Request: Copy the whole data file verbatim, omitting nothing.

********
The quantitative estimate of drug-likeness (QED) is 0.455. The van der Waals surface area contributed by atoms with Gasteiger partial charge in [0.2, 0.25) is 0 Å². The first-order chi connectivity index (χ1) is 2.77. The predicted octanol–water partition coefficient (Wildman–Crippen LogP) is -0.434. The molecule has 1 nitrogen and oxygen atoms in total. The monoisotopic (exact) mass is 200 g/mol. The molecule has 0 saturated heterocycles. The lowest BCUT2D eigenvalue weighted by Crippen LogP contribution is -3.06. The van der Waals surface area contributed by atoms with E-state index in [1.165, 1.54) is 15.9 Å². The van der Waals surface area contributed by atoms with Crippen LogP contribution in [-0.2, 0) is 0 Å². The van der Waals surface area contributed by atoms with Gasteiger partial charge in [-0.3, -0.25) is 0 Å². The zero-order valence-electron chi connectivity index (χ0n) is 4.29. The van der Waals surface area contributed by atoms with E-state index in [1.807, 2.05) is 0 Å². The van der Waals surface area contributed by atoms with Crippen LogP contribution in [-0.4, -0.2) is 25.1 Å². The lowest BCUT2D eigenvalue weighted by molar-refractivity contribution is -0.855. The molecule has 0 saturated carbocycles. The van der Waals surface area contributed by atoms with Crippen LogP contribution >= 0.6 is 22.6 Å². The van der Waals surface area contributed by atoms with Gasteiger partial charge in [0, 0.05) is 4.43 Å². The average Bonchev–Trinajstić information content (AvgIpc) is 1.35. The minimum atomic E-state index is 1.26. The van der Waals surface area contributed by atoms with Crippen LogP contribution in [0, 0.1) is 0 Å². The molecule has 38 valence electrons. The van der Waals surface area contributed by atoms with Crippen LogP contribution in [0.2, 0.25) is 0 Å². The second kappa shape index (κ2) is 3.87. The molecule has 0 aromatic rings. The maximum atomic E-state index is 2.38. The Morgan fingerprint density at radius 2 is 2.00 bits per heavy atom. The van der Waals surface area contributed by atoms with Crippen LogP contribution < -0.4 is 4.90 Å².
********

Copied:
The quantitative estimate of drug-likeness (QED) is 0.455. The van der Waals surface area contributed by atoms with Gasteiger partial charge in [0.2, 0.25) is 0 Å². The first-order chi connectivity index (χ1) is 2.77. The predicted octanol–water partition coefficient (Wildman–Crippen LogP) is -0.434. The molecule has 1 nitrogen and oxygen atoms in total. The monoisotopic (exact) mass is 200 g/mol. The molecule has 0 saturated heterocycles. The lowest BCUT2D eigenvalue weighted by Crippen LogP contribution is -3.06. The van der Waals surface area contributed by atoms with E-state index in [1.165, 1.54) is 15.9 Å². The van der Waals surface area contributed by atoms with Crippen LogP contribution in [-0.2, 0) is 0 Å². The van der Waals surface area contributed by atoms with Gasteiger partial charge in [-0.3, -0.25) is 0 Å². The zero-order valence-electron chi connectivity index (χ0n) is 4.29. The van der Waals surface area contributed by atoms with E-state index in [1.807, 2.05) is 0 Å². The van der Waals surface area contributed by atoms with Crippen LogP contribution in [-0.4, -0.2) is 25.1 Å². The lowest BCUT2D eigenvalue weighted by molar-refractivity contribution is -0.855. The molecule has 0 saturated carbocycles. The van der Waals surface area contributed by atoms with Crippen LogP contribution >= 0.6 is 22.6 Å². The van der Waals surface area contributed by atoms with Gasteiger partial charge in [0, 0.05) is 4.43 Å². The average Bonchev–Trinajstić information content (AvgIpc) is 1.35. The minimum atomic E-state index is 1.26. The van der Waals surface area contributed by atoms with Crippen LogP contribution in [0, 0.1) is 0 Å². The molecule has 38 valence electrons. The van der Waals surface area contributed by atoms with Crippen LogP contribution in [0.2, 0.25) is 0 Å². The second kappa shape index (κ2) is 3.87. The molecule has 0 aromatic rings. The maximum atomic E-state index is 2.38. The Morgan fingerprint density at radius 2 is 2.00 bits per heavy atom. The van der Waals surface area contributed by atoms with Crippen LogP contribution < -0.4 is 4.90 Å².